This modus operandi was repeated as the syndicate targeted another six victims - including 82-year-old Tan Kok Phuang, who was cheated on nine occasions over nine consecutive days. Most of the $650,000 he lost was handed over in batches of $75,000.

In all the cases, the victims had their money transferred to unrelated third parties, who were then instructed by syndicate operatives pretending to be police, to withdraw the cash and hand it to Huang and his co-accused.

Of the $957,000 collected by the syndicate, only $1,050 has been recovered.

Huang and five others - mostly suspected runners - have been arrested, though court documents did not reveal how. Huang, who was arrested last July, is the first to be dealt with in the case.

Deputy Public Prosecutor Lee Ti-Ting said Huang was motivated by greed as he was in financial difficulties. She added that most of the victims, who were aged 50 to 82, were elderly. She also said that the sole purpose of Huang's stay in Singapore was for criminal purposes.

She pointed out that in 2016, there were reportedly 487 police impersonation scams which cheated victims out of a total of S$23 million and that it is "notoriously difficult" to investigate international syndicates.

In mitigation, Huang told the court in Mandarin that he has two elderly parents and that his mother has been suffering from depression. He also said through an interpreter: "I'm very remorseful, please give me one last chance to turn over a new leaf."

District Judge Ng Peng Hong said that he had to "send a strong signal" to foreigners that Singapore "is not a place you can commit offences and get away with it lightly".

For dealing with the benefits of criminal conduct, Huang could have faced up to 10 years in jail, with a fine of up to $500,000.


Offline greentara

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Two Taiwanese men jailed after taking $185,000 in police impersonation scams
Sep 4, 2018 | Fabian Koh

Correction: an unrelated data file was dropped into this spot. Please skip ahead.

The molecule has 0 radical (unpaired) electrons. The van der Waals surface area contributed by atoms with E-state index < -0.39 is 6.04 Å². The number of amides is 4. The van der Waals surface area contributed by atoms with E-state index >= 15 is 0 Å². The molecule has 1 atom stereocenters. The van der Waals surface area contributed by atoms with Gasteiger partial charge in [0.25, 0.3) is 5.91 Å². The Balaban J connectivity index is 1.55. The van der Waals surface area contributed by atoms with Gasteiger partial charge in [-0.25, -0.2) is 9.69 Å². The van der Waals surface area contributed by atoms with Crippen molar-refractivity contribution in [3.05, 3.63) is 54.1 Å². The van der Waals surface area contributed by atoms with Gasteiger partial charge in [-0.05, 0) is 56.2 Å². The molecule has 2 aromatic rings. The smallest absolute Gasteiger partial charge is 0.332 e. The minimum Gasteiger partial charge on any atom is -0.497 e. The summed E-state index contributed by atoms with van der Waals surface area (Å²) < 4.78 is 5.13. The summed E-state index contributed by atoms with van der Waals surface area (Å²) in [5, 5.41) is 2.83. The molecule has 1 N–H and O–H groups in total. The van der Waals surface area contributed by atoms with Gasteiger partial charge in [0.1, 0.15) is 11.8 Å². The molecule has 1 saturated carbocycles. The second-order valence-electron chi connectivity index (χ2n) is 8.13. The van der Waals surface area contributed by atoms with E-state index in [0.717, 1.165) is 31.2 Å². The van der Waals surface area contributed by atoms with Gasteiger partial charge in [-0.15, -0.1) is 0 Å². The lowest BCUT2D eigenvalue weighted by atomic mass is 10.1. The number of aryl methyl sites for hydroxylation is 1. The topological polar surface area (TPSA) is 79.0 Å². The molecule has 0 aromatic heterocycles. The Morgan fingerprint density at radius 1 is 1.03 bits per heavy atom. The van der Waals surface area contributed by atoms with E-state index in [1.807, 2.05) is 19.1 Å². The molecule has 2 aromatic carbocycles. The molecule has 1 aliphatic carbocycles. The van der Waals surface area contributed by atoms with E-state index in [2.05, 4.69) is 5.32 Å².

SINGAPORE - Two Taiwanese men were jailed on Tuesday (Sept 4) for their role in police impersonation scams here, in which their victims were conned into handing over up to $185,000 in the belief that they were involved in money laundering cases and other serious offences.

The oldest victim was 83 years old when the offences were committed last year and the youngest, 51.

For their roles, Hsieh Teng-Chia, 31, was jailed two years and nine months, while 34-year-old Chen You-Jeng was jailed three years. The men had each pleaded guilty last month to one count of dealing with the benefits of criminal activities.

Two of their fellow Taiwanese syndicate members have also been apprehended. Huang Ying-Chun, 53, has been dealt with in court, while the case involving Chen Peng-Yu, 35, is still pending.

Deputy Public Prosecutor Ryan Lim told the court that between June 15 and July 6 last year, the victims received phone calls from people claiming to be police officers in China or Singapore.

"These callers convinced the victims and other involved parties that they were involved in money laundering cases, or in some other serious offences, which were being investigated in China," he said.

The victims were told that their bank accounts were implicated, and they had to cooperate with the callers' instructions. They were then cheated into providing their bank account details, which the scammers used to withdraw money without their knowledge.

There were also other parties who were pressured into acting as mules, withdrawing money that was transferred into their accounts, and handing the cash over to the Taiwanese men in Singapore.

Hsieh's role in the scams started in early 2017 after he met Chen You-Jeng and told him over drinks that he was short on cash. Chen You-Jeng then recruited him into the syndicate's operations, promising him about NTD$75,000 (S$3,300) for a month's work.

The duo arrived in Singapore on July 5 last year and received instructions through messaging app Telegram.

That very day, $10,000 was transferred out of a victim's bank account into one of the mules' accounts. The mule was instructed to withdraw it and hand it over to Huang at Geylang Lorong 17.

Huang collected the money, and then left it in the toilet at a Geylang Lorong 12 eatery.

From there, Hsieh collected the money and left it at another toilet in a coffee shop in Geylang Lorong 10. Chen Peng-Yu allegedly later collected the cash, the court heard.

A similar method was used in three other incidents in other locations over the next two days. The total sum involved in the four incidents came up to $185,000. On July 7, Chen Peng-Yu and Chen You-Jeng checked into Marina Bay Sands. There, Chen Peng-Yu consolidated the money they had taken before handing it over to another member of the syndicate.

No restitution has been made.

In sentencing, District Judge Salina Ishak said the Taiwanese duo knowingly came to Singapore with the intention to commit the crime. She also noted the increasing prevalence of such police impersonation scams.

According to the police mid-year crime statistics released in August, cases involving scammers claiming to be officials from China jumped more than 200 per cent, from 58 cases in the first six months of 2017 to 182 cases in the same period this year.